Safety was cited as the greatest concern in an extensive report across the sector, with a third of adult care services requiring improvement in this area. Residential nursing homes have been the worst offenders for providing substandard care, a consistent trend from previous years, with one in ten rated as inadequate. In contrast, the domiciliary sector was highlighted as one of the best providers of adult social care.
Of those offering outstanding care, the CQC highlighted the importance of person-centric care and an individual approach, as commented on in previous Prestige blogs. This is crucial in guaranteeing quality care and is something all care providers should endeavour to provide.
A lack of council funding has played a significant role in reducing access to care, and it is suggested that some will receive consistently poorer care as a result: local authority budgets have fallen by 37% in real terms over the last 5 years, and 400,000 fewer people now receive care as a result. Although discrepancies between standards of care cannot be wholly explained by cuts, any further reduction of budgets will certainly add to the burden on care providers. At the same times, patients’ needs are becoming more complex, with multiple long-term needs now relatively common. Care providers therefore need highly capable staff and resources in order to meet this demand.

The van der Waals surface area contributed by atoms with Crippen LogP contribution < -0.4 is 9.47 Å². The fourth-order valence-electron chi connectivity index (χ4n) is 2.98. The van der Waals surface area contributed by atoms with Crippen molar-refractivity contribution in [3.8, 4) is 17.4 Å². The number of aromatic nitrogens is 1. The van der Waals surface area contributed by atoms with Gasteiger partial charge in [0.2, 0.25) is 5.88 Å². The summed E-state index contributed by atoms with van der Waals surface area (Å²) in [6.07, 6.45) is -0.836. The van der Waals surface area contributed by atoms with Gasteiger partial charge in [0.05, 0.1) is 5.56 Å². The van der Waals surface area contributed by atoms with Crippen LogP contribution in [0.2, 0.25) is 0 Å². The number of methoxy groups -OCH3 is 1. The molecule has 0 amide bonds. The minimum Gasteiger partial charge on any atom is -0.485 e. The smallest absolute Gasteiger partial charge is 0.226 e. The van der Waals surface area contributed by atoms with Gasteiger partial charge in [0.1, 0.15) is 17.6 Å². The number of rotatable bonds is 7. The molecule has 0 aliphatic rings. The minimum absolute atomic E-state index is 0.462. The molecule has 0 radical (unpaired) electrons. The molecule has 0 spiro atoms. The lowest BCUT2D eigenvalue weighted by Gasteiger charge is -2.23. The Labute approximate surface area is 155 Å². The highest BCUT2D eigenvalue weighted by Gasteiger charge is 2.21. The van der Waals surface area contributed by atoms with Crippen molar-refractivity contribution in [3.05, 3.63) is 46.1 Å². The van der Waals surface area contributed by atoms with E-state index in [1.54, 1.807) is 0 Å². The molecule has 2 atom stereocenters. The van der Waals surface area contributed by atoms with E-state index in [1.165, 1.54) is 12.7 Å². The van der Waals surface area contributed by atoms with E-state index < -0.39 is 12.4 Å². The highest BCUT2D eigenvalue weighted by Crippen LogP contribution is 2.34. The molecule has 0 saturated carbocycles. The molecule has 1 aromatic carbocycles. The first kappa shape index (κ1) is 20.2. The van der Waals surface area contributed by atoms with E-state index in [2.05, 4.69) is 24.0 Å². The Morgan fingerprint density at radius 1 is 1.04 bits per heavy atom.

A shortage of adequately skilled and trained staff also contributes to ‘inadequate’ ratings, a problem which will only worsen as the sector continues to face challenges recruiting. Quality staff at the frontline of care provision makes all the difference and we welcome news earlier this month that the UK has lifted restrictions on recruiting nurses from abroad, in a bid to tackle the shortage. On top of recruitment, care providers must guarantee high levels of training and satisfaction to ensure retention, another significant challenge for the sector.
The report clearly highlights some severe gaps in quality care, which will face further strain unless more is done to ensure adequate funding, inexorably linked to recruitment and retention. It is crucial the government does not divert much needed funds away, which would only serve to risk care quality and stretch care workers and nurses ever thinner.